The first act does an excellent job of establishing the backstory, while the second act is working a lot harder to establish a mood. We start to get some activity, and it’s not subtle at all. The filmmakers here want to make it perfectly clear if something is happening here. The attacks are actually fairly aggressive as well for the second act. You can kind of feel the transition over into the third act though when an assistant tries to leave. Whatever’s here of course isn’t going to let them leave but now it’s time for the third at twist. Ghost hunters mother lives in the area, and she knows about the haunting as well. She knows, because ghost hunter grew up here and was a part of the curse… Only, he doesn’t remember and that’s a bad thing, because these ghosts have a good reason to want vengeance on him.
The film isn’t satisfied with just one plot twist neither, there’s still a few surprises in store here, but I don’t wanna give it all away. This one’s a really good one for you to see gotten watch. A good solid horror film with some genuine creep to it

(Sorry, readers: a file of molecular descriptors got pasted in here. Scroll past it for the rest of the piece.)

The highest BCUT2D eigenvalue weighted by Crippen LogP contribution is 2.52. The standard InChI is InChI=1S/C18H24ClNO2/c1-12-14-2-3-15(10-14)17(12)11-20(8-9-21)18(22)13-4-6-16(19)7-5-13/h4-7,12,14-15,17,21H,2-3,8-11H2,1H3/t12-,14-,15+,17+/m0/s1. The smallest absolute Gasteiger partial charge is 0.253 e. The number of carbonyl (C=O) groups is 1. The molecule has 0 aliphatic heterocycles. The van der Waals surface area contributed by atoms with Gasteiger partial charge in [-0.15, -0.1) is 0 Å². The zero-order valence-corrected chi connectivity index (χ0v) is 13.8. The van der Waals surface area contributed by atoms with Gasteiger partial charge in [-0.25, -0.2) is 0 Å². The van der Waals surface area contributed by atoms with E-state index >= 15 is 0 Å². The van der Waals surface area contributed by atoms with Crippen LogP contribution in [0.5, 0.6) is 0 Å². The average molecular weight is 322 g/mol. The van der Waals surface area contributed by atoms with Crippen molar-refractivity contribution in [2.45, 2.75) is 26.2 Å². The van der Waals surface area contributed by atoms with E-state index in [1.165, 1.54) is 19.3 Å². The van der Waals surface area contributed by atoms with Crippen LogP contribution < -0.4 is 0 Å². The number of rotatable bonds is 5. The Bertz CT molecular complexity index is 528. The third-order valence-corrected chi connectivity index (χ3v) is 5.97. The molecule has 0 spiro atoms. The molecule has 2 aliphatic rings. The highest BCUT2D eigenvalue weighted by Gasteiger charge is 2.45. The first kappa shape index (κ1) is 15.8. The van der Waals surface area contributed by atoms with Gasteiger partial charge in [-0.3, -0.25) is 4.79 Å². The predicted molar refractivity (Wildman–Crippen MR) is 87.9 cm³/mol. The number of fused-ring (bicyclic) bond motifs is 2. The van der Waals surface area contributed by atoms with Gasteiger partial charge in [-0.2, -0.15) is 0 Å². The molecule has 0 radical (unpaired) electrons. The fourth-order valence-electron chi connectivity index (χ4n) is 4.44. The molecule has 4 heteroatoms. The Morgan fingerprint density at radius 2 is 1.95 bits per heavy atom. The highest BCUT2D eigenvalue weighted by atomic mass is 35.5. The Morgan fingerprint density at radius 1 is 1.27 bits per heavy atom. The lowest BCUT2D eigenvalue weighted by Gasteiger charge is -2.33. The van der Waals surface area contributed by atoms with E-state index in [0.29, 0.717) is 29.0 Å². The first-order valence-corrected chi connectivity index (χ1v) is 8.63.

One of the things that I ‘m always struck by in Parker’s work is how he evolves and grows as a filmmaker. The Hills Run Red is the kind of film I almost expect him to make when not bound by the house style of Full Moon. There’s horror and thriller mixed together in this, with a grittier take than the sort of thing we’d seen before with him.
The Hills Run Red is the story of a young filmmaker trying to research and document the making and existence of a notorious cult film by the same name. To this end he tracks down the director’s daughter who is the only surviving cast member (shades of Manos!) and together with his small crew, they make the pilgrimage to where the movie was born.
There’s still buckets of blood and a masked killer in this film, but it’s far more layered than The Dead Hate the Living. It’s not as straightforward a story, and it’s not really until you get to the end that you realize just how much misdirection there’s been here.